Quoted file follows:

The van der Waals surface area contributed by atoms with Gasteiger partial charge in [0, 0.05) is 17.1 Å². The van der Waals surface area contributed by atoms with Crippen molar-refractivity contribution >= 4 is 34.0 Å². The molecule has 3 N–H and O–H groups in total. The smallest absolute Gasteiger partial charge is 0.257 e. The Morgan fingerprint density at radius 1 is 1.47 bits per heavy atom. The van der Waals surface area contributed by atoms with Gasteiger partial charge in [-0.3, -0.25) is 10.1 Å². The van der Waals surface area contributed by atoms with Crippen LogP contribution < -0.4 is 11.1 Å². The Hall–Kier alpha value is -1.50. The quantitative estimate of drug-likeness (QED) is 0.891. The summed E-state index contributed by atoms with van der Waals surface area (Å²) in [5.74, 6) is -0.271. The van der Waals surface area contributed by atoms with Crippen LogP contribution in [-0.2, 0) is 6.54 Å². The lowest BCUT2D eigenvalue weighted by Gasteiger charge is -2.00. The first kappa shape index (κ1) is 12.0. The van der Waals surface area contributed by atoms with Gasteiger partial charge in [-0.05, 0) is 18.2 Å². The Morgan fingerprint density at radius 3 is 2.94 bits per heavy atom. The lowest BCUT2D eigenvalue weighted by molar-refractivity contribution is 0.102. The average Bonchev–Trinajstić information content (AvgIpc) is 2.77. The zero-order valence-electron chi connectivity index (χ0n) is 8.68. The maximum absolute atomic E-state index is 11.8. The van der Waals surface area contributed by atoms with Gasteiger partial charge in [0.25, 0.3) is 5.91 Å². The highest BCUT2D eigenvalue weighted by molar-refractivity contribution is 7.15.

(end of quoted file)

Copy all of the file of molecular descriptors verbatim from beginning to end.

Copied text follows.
The van der Waals surface area contributed by atoms with Gasteiger partial charge in [0, 0.05) is 17.1 Å². The van der Waals surface area contributed by atoms with Crippen molar-refractivity contribution >= 4 is 34.0 Å². The molecule has 3 N–H and O–H groups in total. The smallest absolute Gasteiger partial charge is 0.257 e. The Morgan fingerprint density at radius 1 is 1.47 bits per heavy atom. The van der Waals surface area contributed by atoms with Gasteiger partial charge in [-0.3, -0.25) is 10.1 Å². The van der Waals surface area contributed by atoms with Crippen LogP contribution < -0.4 is 11.1 Å². The Hall–Kier alpha value is -1.50. The quantitative estimate of drug-likeness (QED) is 0.891. The summed E-state index contributed by atoms with van der Waals surface area (Å²) in [5.74, 6) is -0.271. The van der Waals surface area contributed by atoms with Crippen LogP contribution in [-0.2, 0) is 6.54 Å². The lowest BCUT2D eigenvalue weighted by Gasteiger charge is -2.00. The first kappa shape index (κ1) is 12.0. The van der Waals surface area contributed by atoms with Gasteiger partial charge in [-0.05, 0) is 18.2 Å². The Morgan fingerprint density at radius 3 is 2.94 bits per heavy atom. The lowest BCUT2D eigenvalue weighted by molar-refractivity contribution is 0.102. The average Bonchev–Trinajstić information content (AvgIpc) is 2.77. The zero-order valence-electron chi connectivity index (χ0n) is 8.68. The maximum absolute atomic E-state index is 11.8. The van der Waals surface area contributed by atoms with Gasteiger partial charge in [0.25, 0.3) is 5.91 Å². The highest BCUT2D eigenvalue weighted by molar-refractivity contribution is 7.15.